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Wall St. Journal: Financial Watchdog’s Key Tool: Consumers’ Complaints

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Wall Street Journal

By Alan Zibel

WASHINGTON—Thousands of consumer complaints about credit cards, home loans, debt collectors and payday loans are turning into a pivotal tool for a new federal consumer watchdog as it steps up scrutiny over the financial system.

For more than two years, the Consumer Financial Protection Bureau has built a public database of consumers’ gripes, which it passes along to financial firms in hopes of getting them resolved.

This week, the CFPB started taking complaints on small, short-term “payday” loans, urging consumers to submit complaints about unexpected fees or interest charges and other problems. Also this week, the CFPB published on its website more than 5,000 complaints about the debt-collection industry.

The moves illustrate how the regulator is using input from the public to police the financial system. CFPB officials say such complaints help them figure out where to focus their supervisory efforts and find potential violations of the law.

The agency has received roughly 233,000 complaints about issues such as aggressive debt collectors, credit-report mistakes and foreclosure problems. It has published the details of nearly 160,000 of those complaints on its website.

Other regulators—including the Federal Trade Commission and several bank regulators—have long taken complaints from consumers. But the CFPB is the only agency to publish specific information on every complaint—including how it is resolved.

The agency’s approach rankles some in the financial industry who say the publication of complaints leads to an unfair and overly negative view of companies. They fault the CFPB for failing to verify the facts behind complaints—apart from ensuring the gripe is coming from an actual customer.

“You’re throwing allegations up on the wall and hoping something sticks,” said Richard Hunt, chief executive of the Consumer Bankers Association.

CFPB officials say it wouldn’t be appropriate for the agency to judge which complaints are valid.

In an interview, CFPB Director Richard Cordray said he hoped publicizing such information would prod financial firms to improve their treatment of consumers. “They don’t want to be the one that is most complained about,” Mr. Cordray said.

An analysis published in September by the U.S. Public Interest Research Group singled out Minnesota-based TCF National Bank as having the most complaints per billion dollars of deposits.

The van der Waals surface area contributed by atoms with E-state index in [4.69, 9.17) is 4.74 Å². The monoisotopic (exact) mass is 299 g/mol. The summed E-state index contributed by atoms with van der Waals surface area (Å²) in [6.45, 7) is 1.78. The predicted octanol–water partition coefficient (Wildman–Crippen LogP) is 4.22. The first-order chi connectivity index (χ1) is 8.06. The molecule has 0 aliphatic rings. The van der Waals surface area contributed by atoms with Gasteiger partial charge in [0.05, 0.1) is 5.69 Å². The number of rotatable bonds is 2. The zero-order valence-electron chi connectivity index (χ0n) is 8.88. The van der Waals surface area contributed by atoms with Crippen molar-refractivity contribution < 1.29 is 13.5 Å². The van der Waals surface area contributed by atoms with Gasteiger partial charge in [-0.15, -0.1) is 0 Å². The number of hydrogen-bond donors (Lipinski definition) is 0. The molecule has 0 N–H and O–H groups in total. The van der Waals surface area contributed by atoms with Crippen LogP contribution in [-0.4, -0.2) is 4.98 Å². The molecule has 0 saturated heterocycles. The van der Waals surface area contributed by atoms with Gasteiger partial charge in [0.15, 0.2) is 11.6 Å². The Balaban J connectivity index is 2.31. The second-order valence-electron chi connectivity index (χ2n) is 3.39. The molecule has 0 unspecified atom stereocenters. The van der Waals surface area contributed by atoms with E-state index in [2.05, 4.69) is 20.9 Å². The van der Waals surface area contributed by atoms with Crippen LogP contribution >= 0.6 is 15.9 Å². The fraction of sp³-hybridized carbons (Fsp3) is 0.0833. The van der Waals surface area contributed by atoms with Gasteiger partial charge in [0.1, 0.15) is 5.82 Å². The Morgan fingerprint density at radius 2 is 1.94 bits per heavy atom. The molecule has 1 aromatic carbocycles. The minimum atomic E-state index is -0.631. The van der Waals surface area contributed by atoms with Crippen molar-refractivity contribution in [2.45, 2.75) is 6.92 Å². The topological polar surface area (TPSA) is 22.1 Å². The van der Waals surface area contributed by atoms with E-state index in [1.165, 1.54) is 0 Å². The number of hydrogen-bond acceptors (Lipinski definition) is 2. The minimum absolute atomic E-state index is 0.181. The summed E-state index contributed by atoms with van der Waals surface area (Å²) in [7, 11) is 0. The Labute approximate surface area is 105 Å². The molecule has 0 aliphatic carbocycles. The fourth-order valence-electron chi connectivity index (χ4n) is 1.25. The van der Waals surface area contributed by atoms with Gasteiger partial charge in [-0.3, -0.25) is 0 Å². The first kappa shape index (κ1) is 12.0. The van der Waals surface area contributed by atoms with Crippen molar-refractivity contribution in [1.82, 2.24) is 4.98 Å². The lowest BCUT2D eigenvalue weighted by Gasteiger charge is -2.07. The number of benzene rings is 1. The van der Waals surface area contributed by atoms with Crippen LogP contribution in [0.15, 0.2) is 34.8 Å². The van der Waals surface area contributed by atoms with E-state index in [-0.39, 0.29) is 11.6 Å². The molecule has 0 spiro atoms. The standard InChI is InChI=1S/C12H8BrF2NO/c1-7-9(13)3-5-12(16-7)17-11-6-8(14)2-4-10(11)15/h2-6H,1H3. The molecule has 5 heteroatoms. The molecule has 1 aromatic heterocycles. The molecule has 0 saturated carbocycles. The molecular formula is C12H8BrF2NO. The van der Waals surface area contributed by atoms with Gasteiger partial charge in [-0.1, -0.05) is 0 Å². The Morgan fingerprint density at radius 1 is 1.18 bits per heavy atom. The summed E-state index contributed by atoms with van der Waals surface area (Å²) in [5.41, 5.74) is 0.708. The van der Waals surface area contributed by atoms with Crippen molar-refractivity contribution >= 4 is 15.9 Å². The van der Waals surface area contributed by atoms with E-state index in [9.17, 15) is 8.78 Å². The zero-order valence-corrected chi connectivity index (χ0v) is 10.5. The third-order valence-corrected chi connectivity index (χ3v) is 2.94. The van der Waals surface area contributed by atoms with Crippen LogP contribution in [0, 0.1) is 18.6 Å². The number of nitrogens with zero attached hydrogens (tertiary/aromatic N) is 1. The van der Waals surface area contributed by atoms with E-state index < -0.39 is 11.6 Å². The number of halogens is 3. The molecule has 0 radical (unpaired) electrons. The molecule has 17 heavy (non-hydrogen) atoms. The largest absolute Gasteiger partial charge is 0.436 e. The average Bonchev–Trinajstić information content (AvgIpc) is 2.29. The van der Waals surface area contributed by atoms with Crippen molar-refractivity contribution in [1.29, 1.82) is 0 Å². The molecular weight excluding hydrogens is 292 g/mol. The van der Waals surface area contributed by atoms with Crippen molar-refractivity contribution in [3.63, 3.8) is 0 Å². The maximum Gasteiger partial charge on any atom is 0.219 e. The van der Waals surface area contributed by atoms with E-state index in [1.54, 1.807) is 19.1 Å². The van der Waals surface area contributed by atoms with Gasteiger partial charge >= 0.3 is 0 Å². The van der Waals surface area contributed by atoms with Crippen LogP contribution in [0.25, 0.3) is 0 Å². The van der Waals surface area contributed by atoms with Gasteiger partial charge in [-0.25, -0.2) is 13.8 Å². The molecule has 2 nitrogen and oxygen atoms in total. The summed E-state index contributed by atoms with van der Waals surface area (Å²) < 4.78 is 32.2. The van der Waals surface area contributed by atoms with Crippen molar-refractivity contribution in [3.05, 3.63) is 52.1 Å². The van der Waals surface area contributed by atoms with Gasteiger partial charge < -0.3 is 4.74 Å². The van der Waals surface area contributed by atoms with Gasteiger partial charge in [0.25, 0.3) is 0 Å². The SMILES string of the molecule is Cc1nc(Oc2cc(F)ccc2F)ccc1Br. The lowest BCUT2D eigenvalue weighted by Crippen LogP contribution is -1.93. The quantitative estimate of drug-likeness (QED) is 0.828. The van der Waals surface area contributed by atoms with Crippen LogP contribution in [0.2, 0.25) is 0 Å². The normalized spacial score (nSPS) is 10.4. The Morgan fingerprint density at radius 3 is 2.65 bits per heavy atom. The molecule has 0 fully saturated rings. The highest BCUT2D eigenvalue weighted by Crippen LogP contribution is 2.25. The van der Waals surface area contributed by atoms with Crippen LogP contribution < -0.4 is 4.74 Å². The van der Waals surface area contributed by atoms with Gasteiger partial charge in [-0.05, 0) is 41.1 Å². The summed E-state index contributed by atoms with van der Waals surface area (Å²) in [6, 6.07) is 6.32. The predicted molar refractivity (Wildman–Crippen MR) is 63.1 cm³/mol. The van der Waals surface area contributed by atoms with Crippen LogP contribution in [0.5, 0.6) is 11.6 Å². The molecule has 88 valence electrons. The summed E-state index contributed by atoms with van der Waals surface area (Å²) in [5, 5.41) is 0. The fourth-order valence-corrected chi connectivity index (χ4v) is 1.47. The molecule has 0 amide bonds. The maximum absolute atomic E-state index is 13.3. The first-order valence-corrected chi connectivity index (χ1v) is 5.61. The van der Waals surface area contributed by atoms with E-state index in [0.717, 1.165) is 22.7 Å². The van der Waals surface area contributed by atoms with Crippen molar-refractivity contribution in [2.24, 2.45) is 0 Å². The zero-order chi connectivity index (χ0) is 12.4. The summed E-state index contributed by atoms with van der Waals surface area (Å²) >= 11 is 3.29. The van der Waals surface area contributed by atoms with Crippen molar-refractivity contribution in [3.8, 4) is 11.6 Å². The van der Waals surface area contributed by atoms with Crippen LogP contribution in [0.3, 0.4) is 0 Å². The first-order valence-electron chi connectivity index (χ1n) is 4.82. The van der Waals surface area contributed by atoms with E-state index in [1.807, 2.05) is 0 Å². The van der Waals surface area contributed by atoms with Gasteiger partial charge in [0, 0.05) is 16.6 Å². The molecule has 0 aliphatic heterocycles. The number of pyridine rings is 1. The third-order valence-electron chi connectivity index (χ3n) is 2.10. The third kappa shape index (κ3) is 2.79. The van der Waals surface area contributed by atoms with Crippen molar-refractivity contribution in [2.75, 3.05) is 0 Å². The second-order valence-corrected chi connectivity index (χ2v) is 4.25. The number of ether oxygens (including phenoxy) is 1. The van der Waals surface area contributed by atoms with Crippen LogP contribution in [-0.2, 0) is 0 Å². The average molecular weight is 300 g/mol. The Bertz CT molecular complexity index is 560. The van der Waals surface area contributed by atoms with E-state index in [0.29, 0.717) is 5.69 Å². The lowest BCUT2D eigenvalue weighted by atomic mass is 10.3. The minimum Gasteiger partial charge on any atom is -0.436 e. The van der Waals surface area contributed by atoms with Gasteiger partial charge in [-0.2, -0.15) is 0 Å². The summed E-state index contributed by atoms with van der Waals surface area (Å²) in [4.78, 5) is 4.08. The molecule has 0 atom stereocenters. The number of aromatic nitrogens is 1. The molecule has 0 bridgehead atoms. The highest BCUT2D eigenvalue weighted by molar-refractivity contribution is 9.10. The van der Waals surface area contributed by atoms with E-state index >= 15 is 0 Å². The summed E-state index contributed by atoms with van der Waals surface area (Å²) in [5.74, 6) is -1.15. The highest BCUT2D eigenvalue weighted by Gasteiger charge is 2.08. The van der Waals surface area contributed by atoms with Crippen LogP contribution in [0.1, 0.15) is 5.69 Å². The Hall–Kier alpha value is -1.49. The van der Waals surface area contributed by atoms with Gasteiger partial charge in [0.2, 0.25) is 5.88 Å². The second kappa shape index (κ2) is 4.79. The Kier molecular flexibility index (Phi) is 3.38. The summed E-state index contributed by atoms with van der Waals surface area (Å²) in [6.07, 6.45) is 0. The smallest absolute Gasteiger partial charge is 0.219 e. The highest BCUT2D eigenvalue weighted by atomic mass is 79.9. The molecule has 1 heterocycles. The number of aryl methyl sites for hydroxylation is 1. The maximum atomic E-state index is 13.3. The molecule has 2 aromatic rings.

A spokesman for TCF didn’t immediately respond to a request for comment.

Not all companies are wary. Tom Gavinski, vice president of IC System Inc., an 800-employee debt-collection company based in St. Paul. Minn., said his firm didn’t mind the attention. “It should certainly shed some light as to where are complaints coming from,” he said.

CFPB officials said the agency’s pursuit of public input had helped the regulator pursue investigations of financial firms.

For example, Mr. Cordray said, over the summer the consumer regulator was tipped off to problems with a military auto-lending program through an online submission. The father of a young soldier expressed concern his son was buying a truck for more than 70% of his take-home pay, Mr. Cordray said

The consumer regulator in June reached a $6.5 million settlement with U.S. Bancorp over allegations it misrepresented the cost of auto loans made to military members. The bank didn’t admit or deny the allegations.

Alexander Saenz of New York filed a complaint with the CFPB over the summer in an attempt to resolve a prolonged dispute over fraudulent ATM deposits and withdrawals from late 2011 on his Chase bank account.

Mr. Saenz, said he reported the charges to police, closed the account and opened a new one. But he then he got into a dispute with Chase over the charges, with the company holding him responsible for the losses and seizing about $733 from the new account, he said.

After he filed a complaint with the CFPB with help from the New York-based New Economy Project, an advocacy group for low-income consumers, Chase returned the money. A Chase spokesman declined to comment.

Mr. Saenz credited the CFPB complaint system for helping to get the bank’s attention. “This has been a nightmare,” he said.